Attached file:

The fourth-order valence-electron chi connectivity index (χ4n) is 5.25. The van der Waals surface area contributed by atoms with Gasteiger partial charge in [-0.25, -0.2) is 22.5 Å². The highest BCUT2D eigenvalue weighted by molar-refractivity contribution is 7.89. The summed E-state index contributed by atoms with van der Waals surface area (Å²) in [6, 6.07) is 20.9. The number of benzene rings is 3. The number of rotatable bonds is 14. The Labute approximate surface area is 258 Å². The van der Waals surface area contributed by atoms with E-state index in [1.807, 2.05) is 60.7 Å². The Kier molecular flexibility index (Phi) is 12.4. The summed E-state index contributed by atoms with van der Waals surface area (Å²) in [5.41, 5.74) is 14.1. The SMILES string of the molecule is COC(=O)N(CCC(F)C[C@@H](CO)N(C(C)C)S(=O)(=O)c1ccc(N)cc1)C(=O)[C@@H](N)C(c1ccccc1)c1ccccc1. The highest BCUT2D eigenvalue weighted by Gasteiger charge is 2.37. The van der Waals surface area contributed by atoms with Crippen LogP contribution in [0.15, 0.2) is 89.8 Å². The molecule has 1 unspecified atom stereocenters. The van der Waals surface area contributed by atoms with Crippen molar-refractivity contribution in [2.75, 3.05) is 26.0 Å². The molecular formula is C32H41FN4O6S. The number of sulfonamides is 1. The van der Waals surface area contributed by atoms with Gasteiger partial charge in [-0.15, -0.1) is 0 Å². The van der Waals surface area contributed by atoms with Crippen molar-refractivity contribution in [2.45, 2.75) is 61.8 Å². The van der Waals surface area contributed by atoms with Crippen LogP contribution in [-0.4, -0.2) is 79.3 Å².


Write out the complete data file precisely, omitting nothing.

The fourth-order valence-electron chi connectivity index (χ4n) is 5.25. The van der Waals surface area contributed by atoms with Gasteiger partial charge in [-0.25, -0.2) is 22.5 Å². The highest BCUT2D eigenvalue weighted by molar-refractivity contribution is 7.89. The summed E-state index contributed by atoms with van der Waals surface area (Å²) in [6, 6.07) is 20.9. The number of benzene rings is 3. The number of rotatable bonds is 14. The Labute approximate surface area is 258 Å². The van der Waals surface area contributed by atoms with E-state index in [1.807, 2.05) is 60.7 Å². The Kier molecular flexibility index (Phi) is 12.4. The summed E-state index contributed by atoms with van der Waals surface area (Å²) in [5.41, 5.74) is 14.1. The SMILES string of the molecule is COC(=O)N(CCC(F)C[C@@H](CO)N(C(C)C)S(=O)(=O)c1ccc(N)cc1)C(=O)[C@@H](N)C(c1ccccc1)c1ccccc1. The highest BCUT2D eigenvalue weighted by Gasteiger charge is 2.37. The van der Waals surface area contributed by atoms with Crippen LogP contribution in [0.15, 0.2) is 89.8 Å². The molecule has 1 unspecified atom stereocenters. The van der Waals surface area contributed by atoms with Crippen molar-refractivity contribution in [2.75, 3.05) is 26.0 Å². The molecular formula is C32H41FN4O6S. The number of sulfonamides is 1. The van der Waals surface area contributed by atoms with Gasteiger partial charge in [-0.15, -0.1) is 0 Å². The van der Waals surface area contributed by atoms with Crippen molar-refractivity contribution in [2.45, 2.75) is 61.8 Å². The van der Waals surface area contributed by atoms with Crippen LogP contribution in [-0.4, -0.2) is 79.3 Å².